Thousands who stayed prepare for enforced evacuation

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The Independent US

Nobody really wanted to leave, everyone had reasons to stay. Mostly, it was the realisation that the homes they were sitting in were all they had - and no one knew when they would be coming back to them.

But eventually the realisation struck; without food or water, without power and without any real expectation of getting these things turned around any time soon, there was really no alternative but to leave.

These hard-core remnants, some 10,000 or so still estimated to be in this city, were being evacuated from New Orleans yesterday after Mayor Ray Nagin said there was no alternative but for them to go. More than a week after Hurricane Katrina struck the city, the police, coastguard and federal officials are at this stage being firm, telling the people they really must leave. It is expected that by tomorrow they are going to be getting even tougher; one official said the National Guard would deal with anyone refusing to leave by throwing "them onto a truck".

"I had stuff to live on, food and water," said Gregory Lukins, one of the evacuees who were being taken to a car park at the convention centre from where 1,000 people a day were being flown to the airport and there put on charter planes out of the city. "At first I did not want to leave, I wanted to stay. But the conditions have got worse. There is no water, no power." Mr Lukins had a wife and five children who had already been evacuated. He thought they were in Texas. He was carrying a single suitcase of clothes.

One thing he did not know was where he would be taken. "I don't mind," he said. "Anywhere is better than here." Bobby Breaux and his partner, Linda Washington, were also preparing to get on one of the choppers. Water had reached up to the second floor of their home at one point but it had since receded. Mr Breaux had wanted to stick it out but Ms Washington wanted to leave. "I didn't want to go. The government has forced us," he said. "The state troopers came by and said that they would not be bringing any more water." Ms Washington said: "We don't know anything about where we are going. That's one of the worst things. It's frightening."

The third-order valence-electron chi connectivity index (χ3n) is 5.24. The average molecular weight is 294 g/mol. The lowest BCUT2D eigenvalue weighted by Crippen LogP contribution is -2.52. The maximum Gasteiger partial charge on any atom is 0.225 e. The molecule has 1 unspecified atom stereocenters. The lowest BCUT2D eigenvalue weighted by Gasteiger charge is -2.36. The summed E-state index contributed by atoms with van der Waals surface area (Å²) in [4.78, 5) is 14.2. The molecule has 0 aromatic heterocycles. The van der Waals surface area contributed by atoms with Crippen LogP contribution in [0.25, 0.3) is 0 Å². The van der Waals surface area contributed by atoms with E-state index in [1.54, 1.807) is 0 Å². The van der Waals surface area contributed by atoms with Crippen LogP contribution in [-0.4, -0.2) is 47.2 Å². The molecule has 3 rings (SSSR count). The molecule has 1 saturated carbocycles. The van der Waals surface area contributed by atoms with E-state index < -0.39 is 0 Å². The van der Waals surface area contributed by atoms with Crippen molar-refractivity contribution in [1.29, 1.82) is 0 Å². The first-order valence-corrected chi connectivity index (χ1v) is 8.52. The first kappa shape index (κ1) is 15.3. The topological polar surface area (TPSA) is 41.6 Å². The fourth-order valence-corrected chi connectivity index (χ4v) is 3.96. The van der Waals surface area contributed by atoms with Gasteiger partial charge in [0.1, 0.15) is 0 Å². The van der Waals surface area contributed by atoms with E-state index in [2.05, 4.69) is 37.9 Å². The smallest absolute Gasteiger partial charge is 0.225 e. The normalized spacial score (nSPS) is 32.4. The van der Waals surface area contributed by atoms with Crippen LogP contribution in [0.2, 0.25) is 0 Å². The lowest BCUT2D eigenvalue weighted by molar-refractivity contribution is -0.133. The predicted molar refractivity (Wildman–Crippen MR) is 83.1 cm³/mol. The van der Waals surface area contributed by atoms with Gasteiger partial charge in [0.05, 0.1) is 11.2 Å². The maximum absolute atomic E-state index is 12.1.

Yesterday the broken city was filled with the noise of Blackhawk and Chinook helicopters and its still partly flooded highways were filled with rescue crews in flat-bottomed boats, searching those sections of the city still believed to have people living in them. "The sounds of New Orleans were jazz, people laughing, people eating a good meal," said Mayor Nagin. "And now the sounds of New Orleans are helicopters and army vehicles. This is almost surreal."

Sixty per cent remains flooded. Dave Lesh, who was leading a rescue crew from California in the Downman district, said many people refused to leave, even when they were living in deep flood water. There was no way to force them. "If they won't leave all we can do is take a GPS [global positioning system] co-ordinate of their location and tell someone about it," he said.

One of his team members added: "There was one guy who had water up to his chest. He was sitting on a fence and he did not want to go. He said that it was not too hot for him and that he was sleeping on his roof at night." He added: "They say they survived Betsy and they survived Andrew and Camille and that they just don't want to go."

Several people said they had been forced to leave pets behind. One woman, Mary Witte, said she had been forced to leave her two German deerhounds, even though her brother was on his way from Texas to pick them up. She had left them "buckets" of water but expected they would die.

She was angry. "I'm not blaming Bush, I'm blaming our government as a whole. We are too busy minding other people's business than to help our own people," she said. "I stuck it out for nine days. There was no way I would have left my dogs."